New DNA Evidence Sheds Light On How The Maya Chose Victims For Human Sacrifices

Research conducted on genetic material found in an ancient Maya cistern revealed a practice of child sacrifice focused exclusively on males with close kin relationships, challenging long-held beliefs that the Maya preferred women for these sacrifices.

The ancient city of Chichén Itzá, built on what is now Mexico’s Yucatan peninsula, has been investigated by archaeologists for over a century.

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Now, an international team of experts found DNA evidence pointing to the sacrifices of young boys, a discovery that sheds light on the poorly understood practice of ritual killing.

Chichén Itzá was a populous and powerful political center during the AD 800–1000 period. The city is “best known for its extensive evidence of ritual killing, which includes both the physical remains of sacrificed individuals and representations in monumental art,” reads a news release announcing the findings.

A new DNA study on 64 samples of human remains has revealed a practice of sacrificing young boys, including twins, in the ancient Maya city of Chichén Itzá

Image credits: Johannes Krause

The dredging of the Sacred Cenote, a large natural sinkhole in the city, previously identified the remains of hundreds of individuals, including many children and adolescents.

In 1967, a subterranean cistern near the cenote filled with the remains of more than 100 young children was found.

While researchers used to believe the sacrificed individuals were girls and young women, the team behind the new study concluded that all the remains were those of male children after conducting an “in-depth genetic investigation” of 64 individuals.

Image credits: Johannes Krause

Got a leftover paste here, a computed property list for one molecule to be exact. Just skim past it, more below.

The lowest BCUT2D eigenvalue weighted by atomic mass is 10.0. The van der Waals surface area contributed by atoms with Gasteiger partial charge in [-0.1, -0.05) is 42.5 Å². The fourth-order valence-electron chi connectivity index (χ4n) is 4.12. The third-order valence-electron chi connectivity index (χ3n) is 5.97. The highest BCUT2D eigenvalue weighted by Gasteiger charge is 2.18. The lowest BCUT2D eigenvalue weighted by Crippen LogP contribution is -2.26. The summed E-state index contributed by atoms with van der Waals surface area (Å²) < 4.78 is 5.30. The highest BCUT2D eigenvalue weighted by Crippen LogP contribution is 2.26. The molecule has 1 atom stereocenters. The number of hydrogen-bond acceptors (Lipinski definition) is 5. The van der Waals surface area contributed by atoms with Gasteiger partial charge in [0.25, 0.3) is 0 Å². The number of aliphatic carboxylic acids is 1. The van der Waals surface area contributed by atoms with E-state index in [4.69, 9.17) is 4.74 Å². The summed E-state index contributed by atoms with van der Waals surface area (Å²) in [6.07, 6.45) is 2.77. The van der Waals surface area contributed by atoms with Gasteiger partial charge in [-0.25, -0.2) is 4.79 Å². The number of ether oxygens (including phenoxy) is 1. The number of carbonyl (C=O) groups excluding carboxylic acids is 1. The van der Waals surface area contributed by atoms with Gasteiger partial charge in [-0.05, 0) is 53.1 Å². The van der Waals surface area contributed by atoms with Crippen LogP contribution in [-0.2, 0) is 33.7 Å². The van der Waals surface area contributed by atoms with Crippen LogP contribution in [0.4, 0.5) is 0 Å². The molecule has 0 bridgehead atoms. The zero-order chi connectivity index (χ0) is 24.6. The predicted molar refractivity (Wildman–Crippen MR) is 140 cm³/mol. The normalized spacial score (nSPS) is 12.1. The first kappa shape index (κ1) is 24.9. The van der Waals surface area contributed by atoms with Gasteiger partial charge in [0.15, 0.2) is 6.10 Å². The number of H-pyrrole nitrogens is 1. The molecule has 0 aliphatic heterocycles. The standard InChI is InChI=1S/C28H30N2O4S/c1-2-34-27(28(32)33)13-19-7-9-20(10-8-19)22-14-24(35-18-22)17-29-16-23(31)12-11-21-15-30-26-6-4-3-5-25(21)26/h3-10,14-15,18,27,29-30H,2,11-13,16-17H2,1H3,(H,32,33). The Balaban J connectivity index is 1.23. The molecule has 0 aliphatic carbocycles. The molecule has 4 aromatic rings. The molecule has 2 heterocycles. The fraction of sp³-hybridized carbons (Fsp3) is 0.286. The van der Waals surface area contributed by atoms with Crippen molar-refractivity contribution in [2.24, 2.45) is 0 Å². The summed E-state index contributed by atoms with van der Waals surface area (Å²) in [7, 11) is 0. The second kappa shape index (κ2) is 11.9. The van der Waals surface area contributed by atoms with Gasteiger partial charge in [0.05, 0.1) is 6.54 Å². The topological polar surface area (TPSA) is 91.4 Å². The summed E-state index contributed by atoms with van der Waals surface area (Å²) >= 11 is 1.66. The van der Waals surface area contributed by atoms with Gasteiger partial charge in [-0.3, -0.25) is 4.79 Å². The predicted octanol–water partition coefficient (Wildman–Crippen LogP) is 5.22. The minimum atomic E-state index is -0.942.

Most of the children were buried during the 200-year period of Chichén Itzá’s political apex between AD 800 and 1,000, according to the study published in the journal Nature on Wednesday (June 12).

Genetic analysis revealed that the sacrificed children had been drawn from local Maya populations, and they were closely related: at least a quarter of them had been a brother or cousin to another boy buried in the cistern.

The young relatives had consumed similar diets, suggesting that the boys had been living in the same household prior to being sacrificed.

Considering these factors, researchers concluded that the boys were “likely being selected in pairs” for the rituals and that the cistern, or chultún, served as a post-sacrificial burial site.

The human remains were found in an underground cistern, or chultún, near the Sacred Cenote, a large natural sinkhole in Chichén Itzá

Image credits: Laura LaBrie/Unsplash (Not the actual image)

Image credits: Mayan Timeline

The team reached another unexpected conclusion after analyzing the human remains: among them were those of two pairs of identical twins.

Twins hold a special place in the origin stories and spiritual life of the ancient Maya, the news release states.